# SymPy.jl#

When functions are linear in parameters, we can decompose a matrix of polynomials into a matrix of coefficients and a matrix of variables. To achieve this, we can use the SymPy package.

First we need to ensure that Julia recognizes variables and treats them as symbols.

using SymPy
x, y = symbols("x, y")


Then we can simply invoke thecoeff() method to extract coefficients from the polynomials.

p = x + 0.5*y + 1

p.coeff(x)
p.coeff(y)


Output:

1
0.500000000000000


Next, suppose we have matrix of polynomials, $$P(x;\theta)$$ denoted by Pm below in Julia. Note that each element of Pm is linear in the parameters. Thus, we can represent Pm as the multiplication of a matrix of coefficients, $$C(\theta)$$ denoted by C in Julia, and a vector of variables $$\mathbf{x}$$, [x,y].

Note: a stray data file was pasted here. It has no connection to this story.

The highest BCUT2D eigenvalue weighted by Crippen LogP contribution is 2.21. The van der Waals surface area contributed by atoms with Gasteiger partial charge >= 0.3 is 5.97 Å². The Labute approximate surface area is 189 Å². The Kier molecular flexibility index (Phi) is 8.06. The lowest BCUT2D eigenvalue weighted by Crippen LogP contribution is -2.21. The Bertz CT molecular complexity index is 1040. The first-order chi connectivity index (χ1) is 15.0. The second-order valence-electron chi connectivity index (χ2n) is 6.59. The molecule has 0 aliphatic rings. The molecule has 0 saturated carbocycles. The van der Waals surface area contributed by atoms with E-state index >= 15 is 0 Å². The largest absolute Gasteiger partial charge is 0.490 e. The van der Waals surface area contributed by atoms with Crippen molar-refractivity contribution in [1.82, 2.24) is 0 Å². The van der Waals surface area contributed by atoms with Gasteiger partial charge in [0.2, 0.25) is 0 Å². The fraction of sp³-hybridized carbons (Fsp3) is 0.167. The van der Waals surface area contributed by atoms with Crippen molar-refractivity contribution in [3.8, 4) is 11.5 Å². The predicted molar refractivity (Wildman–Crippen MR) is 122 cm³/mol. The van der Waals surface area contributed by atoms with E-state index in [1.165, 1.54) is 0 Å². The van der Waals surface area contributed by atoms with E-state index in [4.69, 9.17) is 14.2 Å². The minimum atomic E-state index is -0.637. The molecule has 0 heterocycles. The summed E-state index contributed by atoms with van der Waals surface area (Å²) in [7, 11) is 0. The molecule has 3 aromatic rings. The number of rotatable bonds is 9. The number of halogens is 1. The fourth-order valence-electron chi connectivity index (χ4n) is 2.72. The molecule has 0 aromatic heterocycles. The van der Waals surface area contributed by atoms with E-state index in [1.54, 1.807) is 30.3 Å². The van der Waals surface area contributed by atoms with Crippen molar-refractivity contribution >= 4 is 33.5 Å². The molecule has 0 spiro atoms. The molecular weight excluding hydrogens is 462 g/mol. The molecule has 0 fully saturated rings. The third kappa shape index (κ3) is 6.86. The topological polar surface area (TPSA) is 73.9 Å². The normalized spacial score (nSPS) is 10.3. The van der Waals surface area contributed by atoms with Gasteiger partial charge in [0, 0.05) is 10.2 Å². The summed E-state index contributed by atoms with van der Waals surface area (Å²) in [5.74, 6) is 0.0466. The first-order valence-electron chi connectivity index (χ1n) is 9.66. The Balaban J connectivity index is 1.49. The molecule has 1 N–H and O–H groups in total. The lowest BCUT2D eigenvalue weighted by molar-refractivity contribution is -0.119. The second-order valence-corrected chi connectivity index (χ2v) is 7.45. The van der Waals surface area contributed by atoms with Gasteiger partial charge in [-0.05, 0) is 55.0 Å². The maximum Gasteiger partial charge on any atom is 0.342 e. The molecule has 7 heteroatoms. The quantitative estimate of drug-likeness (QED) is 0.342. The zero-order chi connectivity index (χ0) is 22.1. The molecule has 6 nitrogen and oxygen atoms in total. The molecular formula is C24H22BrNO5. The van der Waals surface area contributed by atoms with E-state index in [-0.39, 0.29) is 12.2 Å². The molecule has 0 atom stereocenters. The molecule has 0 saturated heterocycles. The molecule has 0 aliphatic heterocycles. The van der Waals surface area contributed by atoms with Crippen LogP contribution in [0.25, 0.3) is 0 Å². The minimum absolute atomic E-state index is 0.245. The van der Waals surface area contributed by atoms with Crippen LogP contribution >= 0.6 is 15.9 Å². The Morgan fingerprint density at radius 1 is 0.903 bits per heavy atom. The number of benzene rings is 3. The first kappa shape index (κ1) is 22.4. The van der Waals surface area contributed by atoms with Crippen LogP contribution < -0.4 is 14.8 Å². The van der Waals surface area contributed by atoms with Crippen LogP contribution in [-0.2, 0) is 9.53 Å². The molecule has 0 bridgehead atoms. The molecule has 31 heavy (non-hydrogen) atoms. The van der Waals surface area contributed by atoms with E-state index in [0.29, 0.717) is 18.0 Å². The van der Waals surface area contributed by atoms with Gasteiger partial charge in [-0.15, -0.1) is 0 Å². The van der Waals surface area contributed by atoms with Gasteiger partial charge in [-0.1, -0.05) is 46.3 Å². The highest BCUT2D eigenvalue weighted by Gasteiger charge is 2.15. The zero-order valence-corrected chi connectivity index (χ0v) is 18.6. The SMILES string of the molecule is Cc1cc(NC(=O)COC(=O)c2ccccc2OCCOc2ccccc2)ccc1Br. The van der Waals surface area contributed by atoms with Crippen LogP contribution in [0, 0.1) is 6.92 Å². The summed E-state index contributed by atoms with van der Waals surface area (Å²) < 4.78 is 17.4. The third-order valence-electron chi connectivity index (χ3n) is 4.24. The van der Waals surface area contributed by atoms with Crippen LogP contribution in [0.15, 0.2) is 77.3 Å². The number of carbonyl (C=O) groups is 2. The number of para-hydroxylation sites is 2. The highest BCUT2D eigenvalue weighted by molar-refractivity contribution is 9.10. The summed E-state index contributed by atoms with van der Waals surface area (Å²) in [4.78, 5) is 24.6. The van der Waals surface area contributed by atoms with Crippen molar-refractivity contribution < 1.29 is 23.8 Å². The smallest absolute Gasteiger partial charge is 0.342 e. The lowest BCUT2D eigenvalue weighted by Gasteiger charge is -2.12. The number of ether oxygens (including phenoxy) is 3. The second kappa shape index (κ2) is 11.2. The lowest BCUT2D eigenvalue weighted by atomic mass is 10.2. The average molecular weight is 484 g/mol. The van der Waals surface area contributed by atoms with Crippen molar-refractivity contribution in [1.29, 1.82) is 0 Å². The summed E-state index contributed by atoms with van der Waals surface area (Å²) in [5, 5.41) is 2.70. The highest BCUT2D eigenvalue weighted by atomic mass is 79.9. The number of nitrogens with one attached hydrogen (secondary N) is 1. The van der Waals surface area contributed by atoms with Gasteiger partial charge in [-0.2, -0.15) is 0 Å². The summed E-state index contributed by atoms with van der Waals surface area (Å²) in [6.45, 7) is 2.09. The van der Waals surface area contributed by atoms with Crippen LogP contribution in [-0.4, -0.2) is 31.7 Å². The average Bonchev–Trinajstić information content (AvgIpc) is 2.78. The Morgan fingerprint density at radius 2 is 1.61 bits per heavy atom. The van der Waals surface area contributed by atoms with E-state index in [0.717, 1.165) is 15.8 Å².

$$P(x;\theta) = C(\theta) \cdot \mathbf{x}$$

Pm= [2*x+ 3*y; 1*x+5*y]
# number of polynomials, M
M=length(Pm)
# number of variables, L
L=2
# create C, coefficient matrix
C=zeros(L, M)
for i in 1:M
C[i, 1]=p[i].coeff(x)
C[i, 2]=p[i].coeff(y)
end
C


Output:

2×2 Matrix{Float64}:
2.0  3.0
1.0  5.0


Notice that multiplying C by [x, y] is equivalent to Pm.

C*[x,  y]


Output:

2-element Vector{Sym}:
2.0⋅x + 3.0⋅y
1.0⋅x + 5.0⋅y